Thursday, October 13, 2016

Rami Adham: The Syrian Santa



Most children would identify Santa’s home as the North Pole, but there is growing evidence that it might actually be in Finland.  Because that’s where 44 year-old Rami Adham lives. 

Five years ago, the Finnish national who emigrated from Syria in 1988, watched in horror from the safety of his home in Helsinki as footage of Aleppo was shown on television.  The graphic images of sorrow and agony produced by the bloody Syrian civil war moved Adham to do something.  That ‘something’ turned into a plan that sounded like a Christmas cartoon:  to smuggle toys, along with water, food, and medical supplies to the refugee children of Syria, starting with Aleppo---his birth city.  But unlike a holiday cartoon, if Rami was caught he would be killed.    

Since his decision in 2011 Adham---who has six children of his own---has flown to Turkey and then slipped over the mountainous border into Syria on thirty occasions.  He visits refugee camps in several different locations, and each time he carries with him hundreds of toys.  His sack, which can weigh up to 170 pounds, is stuffed with Barbie dolls, teddy bears, and even Buzz Lightyear.  During Ramadan alone, the ‘Syrian Santa’ smuggled in more than 700 toys.   

On some trips it’s too dangerous to drive so he walks---up to eight miles.  Depending on the location of the camp and the means of transportation, each trek can take between eight and sixteen hours.
All this effort and risk just to bring toys?  For Rami Adham, toys are exactly what’s called for because they remind the children that they still have childhoods, and that they haven’t been forgotten by the rest of the world.  

Today as many as 3 million children live in Syrian refugee camps.  Some go to school, but most work.  And death is everywhere.  In June, while visiting Aleppo, six orphaned children were killed while Adham was there.

To facilitate collection of toys for his trips to Syria, which now average one every two months, Rami has established the Finnish-Syrian AssociationAdditionally, the ‘toy smuggler’ has now set up a Go Fund Me campaign to build a school for the refugee children. In just two months, Adham has been able to raise over $66,000 of the $110,000 needed.

Santa appears to have traded in his red suit for mountain fatigues, presently has a brown beard, and now works year-round---but he most definitely still exists! 

And a weary world gives thanks.


Rami Adham is a hero you should know.  And I’m Dr. Ross Porter.

Saturday, September 17, 2016

Heroes You Should Know: Shyam Bihari Prasad





On a cold November morning three years ago, as Shyam Bihari Prasad entered his Hanuman Hindu Temple in Vasant Kunj New Delhi, India to pray, he was approached for the umpteenth time by the neighborhood’s poor children, begging for food and money.  But this time, as he gave them biscuits from his own lunch, a thought crossed his mind.  Instead of giving them charity that would last a few hours, why not offer something that would last a lifetime?  So the retired business manager decided to try something new---something that could truly alter the lives of these children.  Education.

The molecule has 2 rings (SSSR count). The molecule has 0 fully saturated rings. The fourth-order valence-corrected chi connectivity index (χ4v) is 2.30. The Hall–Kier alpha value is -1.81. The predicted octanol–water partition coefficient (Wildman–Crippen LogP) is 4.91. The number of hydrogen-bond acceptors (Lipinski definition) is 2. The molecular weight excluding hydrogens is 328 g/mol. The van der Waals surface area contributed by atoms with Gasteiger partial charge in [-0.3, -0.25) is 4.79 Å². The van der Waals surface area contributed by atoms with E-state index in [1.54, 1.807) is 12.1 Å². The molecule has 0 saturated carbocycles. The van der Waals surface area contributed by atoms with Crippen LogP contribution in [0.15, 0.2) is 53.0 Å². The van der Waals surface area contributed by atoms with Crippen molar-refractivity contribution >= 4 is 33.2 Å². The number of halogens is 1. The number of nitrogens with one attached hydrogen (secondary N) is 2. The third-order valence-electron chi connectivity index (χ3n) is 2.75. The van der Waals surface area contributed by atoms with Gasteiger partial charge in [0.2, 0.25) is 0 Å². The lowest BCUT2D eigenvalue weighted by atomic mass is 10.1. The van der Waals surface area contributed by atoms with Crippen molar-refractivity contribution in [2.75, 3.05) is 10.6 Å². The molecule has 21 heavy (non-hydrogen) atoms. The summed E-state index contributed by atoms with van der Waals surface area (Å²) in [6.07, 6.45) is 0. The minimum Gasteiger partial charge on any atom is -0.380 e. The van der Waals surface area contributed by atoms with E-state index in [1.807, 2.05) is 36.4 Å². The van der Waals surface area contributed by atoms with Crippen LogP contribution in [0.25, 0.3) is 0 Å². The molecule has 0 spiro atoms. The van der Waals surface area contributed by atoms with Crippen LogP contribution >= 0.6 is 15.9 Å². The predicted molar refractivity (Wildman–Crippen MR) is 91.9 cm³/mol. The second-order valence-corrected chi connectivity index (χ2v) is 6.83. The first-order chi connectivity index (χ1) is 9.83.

He had discovered that the youths were either not able to go to school, or were frustrated in their learning by the limitations of the over-crowded and underfunded school system.  So he set up his own school, for any child who wanted to learn.  The sidewalk outside the Temple became his classroom, and his supplies initially consisted of one mat.  But what he had in abundance was the time and the patience to offer one-to-one instruction for each student.

So, from 8:00 to 11:00 A.M. five mornings a week, Prasad would teach children of all ages a variety of subjects.  At first he had to bribe them with chocolate and toffee to attend, but soon the students were coming on their own---the incentive to learn from a caring adult was enough.  Prasad earned the nickname “Uncle”, and his ‘school’ grew to thirty students.

The locals, noticing the charity work, began donating food and school supplies---mats, tables, chairs, textbooks, pencils, notebooks and paper, and easels.  Several adults even took over some of the teaching load. 

Presently the ‘sidewalk school’---stronger than ever---includes lessons in Math, Science, Spelling and Writing (of Hindi, and English).  And as distracting as the constant honking of cars and chatty foot traffic must be, the eager students stay amazingly focused. 

Along with higher test scores, Prasad has also observed an unanticipated benefit of his kindness---his children, at first verbally and even (on occasion) physically abusive toward each other, have become increasingly empathic and kind in their interactions.  They’re not only learning to be better students, their learning to be better human beings.

Prasad is motivated by the goal of giving these under-privileged youths as much of an opportunity for success as the children of the wealthy.  But wherever his students end up, they will have learned that they are lovable, and loved.  And that’s the most important lesson of all.


Shyam Bihari Prasad is a hero you should know.  And I’m Dr. Ross Porter.

Friday, September 9, 2016

Sometimes the Greatest Champions Finish Second: Piotr Malachowski





Olympic athletes are blessed with a unique set of gifts, both physical and mental.  To be the best in the world at events that demand cat-like agility, Herculean-strength, marathon-endurance, and decades of machine-like discipline is worthy of respect.  But what if you combine all of these qualities with the empathy of a saint?